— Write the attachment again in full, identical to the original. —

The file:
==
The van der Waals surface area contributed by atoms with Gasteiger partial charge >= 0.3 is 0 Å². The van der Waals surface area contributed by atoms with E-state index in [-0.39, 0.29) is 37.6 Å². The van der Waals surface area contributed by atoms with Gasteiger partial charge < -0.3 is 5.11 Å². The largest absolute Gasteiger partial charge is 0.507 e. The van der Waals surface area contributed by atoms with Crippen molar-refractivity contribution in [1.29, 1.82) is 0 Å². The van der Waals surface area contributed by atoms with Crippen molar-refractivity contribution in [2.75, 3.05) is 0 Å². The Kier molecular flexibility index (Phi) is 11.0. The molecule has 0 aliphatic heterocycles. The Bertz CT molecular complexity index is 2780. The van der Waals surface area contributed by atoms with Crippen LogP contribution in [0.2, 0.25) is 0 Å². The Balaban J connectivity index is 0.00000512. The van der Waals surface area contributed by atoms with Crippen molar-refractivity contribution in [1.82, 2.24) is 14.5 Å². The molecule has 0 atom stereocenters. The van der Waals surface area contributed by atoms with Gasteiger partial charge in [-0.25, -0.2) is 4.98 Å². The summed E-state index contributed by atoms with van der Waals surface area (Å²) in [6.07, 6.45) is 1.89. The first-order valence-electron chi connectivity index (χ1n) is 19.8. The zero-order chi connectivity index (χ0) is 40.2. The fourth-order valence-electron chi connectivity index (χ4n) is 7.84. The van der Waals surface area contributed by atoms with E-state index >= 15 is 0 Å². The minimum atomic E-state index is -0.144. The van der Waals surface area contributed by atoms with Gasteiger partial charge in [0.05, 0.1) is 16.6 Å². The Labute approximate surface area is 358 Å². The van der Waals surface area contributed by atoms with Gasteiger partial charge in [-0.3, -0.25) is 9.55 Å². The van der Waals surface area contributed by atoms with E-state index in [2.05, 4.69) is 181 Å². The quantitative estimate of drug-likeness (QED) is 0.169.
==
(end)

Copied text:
The van der Waals surface area contributed by atoms with Gasteiger partial charge >= 0.3 is 0 Å². The van der Waals surface area contributed by atoms with E-state index in [-0.39, 0.29) is 37.6 Å². The van der Waals surface area contributed by atoms with Gasteiger partial charge < -0.3 is 5.11 Å². The largest absolute Gasteiger partial charge is 0.507 e. The van der Waals surface area contributed by atoms with Crippen molar-refractivity contribution in [1.29, 1.82) is 0 Å². The van der Waals surface area contributed by atoms with Crippen molar-refractivity contribution in [2.75, 3.05) is 0 Å². The Kier molecular flexibility index (Phi) is 11.0. The molecule has 0 aliphatic heterocycles. The Bertz CT molecular complexity index is 2780. The van der Waals surface area contributed by atoms with Crippen LogP contribution in [0.2, 0.25) is 0 Å². The Balaban J connectivity index is 0.00000512. The van der Waals surface area contributed by atoms with Crippen molar-refractivity contribution in [1.82, 2.24) is 14.5 Å². The molecule has 0 atom stereocenters. The van der Waals surface area contributed by atoms with Gasteiger partial charge in [-0.25, -0.2) is 4.98 Å². The summed E-state index contributed by atoms with van der Waals surface area (Å²) in [6.07, 6.45) is 1.89. The first-order valence-electron chi connectivity index (χ1n) is 19.8. The zero-order chi connectivity index (χ0) is 40.2. The fourth-order valence-electron chi connectivity index (χ4n) is 7.84. The van der Waals surface area contributed by atoms with E-state index >= 15 is 0 Å². The minimum atomic E-state index is -0.144. The van der Waals surface area contributed by atoms with Gasteiger partial charge in [0.05, 0.1) is 16.6 Å². The Labute approximate surface area is 358 Å². The van der Waals surface area contributed by atoms with Gasteiger partial charge in [-0.3, -0.25) is 9.55 Å². The van der Waals surface area contributed by atoms with E-state index in [2.05, 4.69) is 181 Å². The quantitative estimate of drug-likeness (QED) is 0.169.